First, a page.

The corpse is then dressed as in life, and, if it be that of a priest, is robed in the characteristic orange tawny dress.
The dolls were robed and the long strings were made fast to their necks.
Cleo reclined on the same couch, robed in a terra-cotta gown which Morgan recognised at once.
It was our Daisy, robed like a princess, who dawned upon our vision.
Marahna was beside him, robed in the golden garment of the priest.
And I, the questioner, masked and robed so that my own brother could not have known me!
Yet I would not despair of her return, for, robed in the rainbow, she was the emblem of Hope.
He could at least retire for the night robed as a man and a brother.
He is robed as a grand elect perfect and sublime mason with trowel and apron, marked made in Germany.
The pity of it was that the accident of birth should have robed him in the royal purple.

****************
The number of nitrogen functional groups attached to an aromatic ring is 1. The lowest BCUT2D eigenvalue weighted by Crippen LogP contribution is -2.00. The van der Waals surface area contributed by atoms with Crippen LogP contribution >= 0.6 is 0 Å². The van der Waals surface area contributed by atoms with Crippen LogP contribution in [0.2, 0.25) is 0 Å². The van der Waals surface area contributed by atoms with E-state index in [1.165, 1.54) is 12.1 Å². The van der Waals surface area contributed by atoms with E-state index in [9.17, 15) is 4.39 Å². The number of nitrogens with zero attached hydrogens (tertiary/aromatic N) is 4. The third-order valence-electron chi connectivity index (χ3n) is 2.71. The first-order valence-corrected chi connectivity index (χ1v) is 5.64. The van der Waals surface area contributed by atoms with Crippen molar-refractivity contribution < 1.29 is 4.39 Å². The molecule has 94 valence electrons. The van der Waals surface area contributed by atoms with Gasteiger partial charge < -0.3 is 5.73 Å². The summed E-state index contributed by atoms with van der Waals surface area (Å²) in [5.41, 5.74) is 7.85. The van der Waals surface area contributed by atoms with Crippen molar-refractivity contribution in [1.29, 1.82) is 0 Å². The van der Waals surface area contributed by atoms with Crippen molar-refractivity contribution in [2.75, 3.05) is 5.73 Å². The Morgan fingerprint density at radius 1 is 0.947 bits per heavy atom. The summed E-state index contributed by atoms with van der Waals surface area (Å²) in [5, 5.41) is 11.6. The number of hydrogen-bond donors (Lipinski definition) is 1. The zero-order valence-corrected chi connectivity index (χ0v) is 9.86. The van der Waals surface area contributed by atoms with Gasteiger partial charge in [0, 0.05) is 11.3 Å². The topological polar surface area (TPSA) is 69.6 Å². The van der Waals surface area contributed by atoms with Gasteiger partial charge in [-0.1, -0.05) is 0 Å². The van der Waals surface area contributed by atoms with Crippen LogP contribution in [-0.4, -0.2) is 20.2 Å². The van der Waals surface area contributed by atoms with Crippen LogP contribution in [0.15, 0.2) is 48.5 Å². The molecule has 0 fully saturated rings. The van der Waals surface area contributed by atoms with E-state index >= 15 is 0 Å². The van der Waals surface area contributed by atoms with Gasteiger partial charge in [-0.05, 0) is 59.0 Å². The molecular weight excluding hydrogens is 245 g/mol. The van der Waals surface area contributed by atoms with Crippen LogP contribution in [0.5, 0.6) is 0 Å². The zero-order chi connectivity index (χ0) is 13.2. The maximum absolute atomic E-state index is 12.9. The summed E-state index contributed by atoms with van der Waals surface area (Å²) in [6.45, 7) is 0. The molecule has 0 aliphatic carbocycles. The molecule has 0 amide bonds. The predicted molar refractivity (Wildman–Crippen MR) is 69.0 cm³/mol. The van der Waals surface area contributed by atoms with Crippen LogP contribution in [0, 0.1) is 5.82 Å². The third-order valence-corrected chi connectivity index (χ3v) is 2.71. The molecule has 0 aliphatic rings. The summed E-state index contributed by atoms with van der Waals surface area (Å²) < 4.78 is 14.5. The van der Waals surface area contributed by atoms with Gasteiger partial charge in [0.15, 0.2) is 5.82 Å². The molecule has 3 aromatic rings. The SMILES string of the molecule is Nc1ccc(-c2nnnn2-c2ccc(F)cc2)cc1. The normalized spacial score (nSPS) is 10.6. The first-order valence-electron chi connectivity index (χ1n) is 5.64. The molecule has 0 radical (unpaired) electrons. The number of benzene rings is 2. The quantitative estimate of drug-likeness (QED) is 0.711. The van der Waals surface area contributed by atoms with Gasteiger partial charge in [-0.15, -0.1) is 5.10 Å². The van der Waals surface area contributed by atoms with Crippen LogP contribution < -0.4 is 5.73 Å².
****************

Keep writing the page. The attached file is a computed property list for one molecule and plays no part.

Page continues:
"long, loose outer garment," late 13c., from Old French robe "long, loose outer garment" (12c.), from a Germanic source (cf. Old High German rouba "vestments"), from West Germanic *raubo "booty" (cf. Old High German roub "robbery, breakage"), which also yielded rob (v.).
Presumably the notion is of garments taken from the enemy as spoils, and the Old French word had a secondary sense of "plunder, booty," while Germanic cognates had both senses; e.g. Old English reaf "plunder, booty, spoil; garment, armor, vestment." Meaning "dressing gown" is from 1854. Metonymic sense of "the legal profession" is attested from 1640s.
late 14c., from robe (n.). Related: Robed; robing.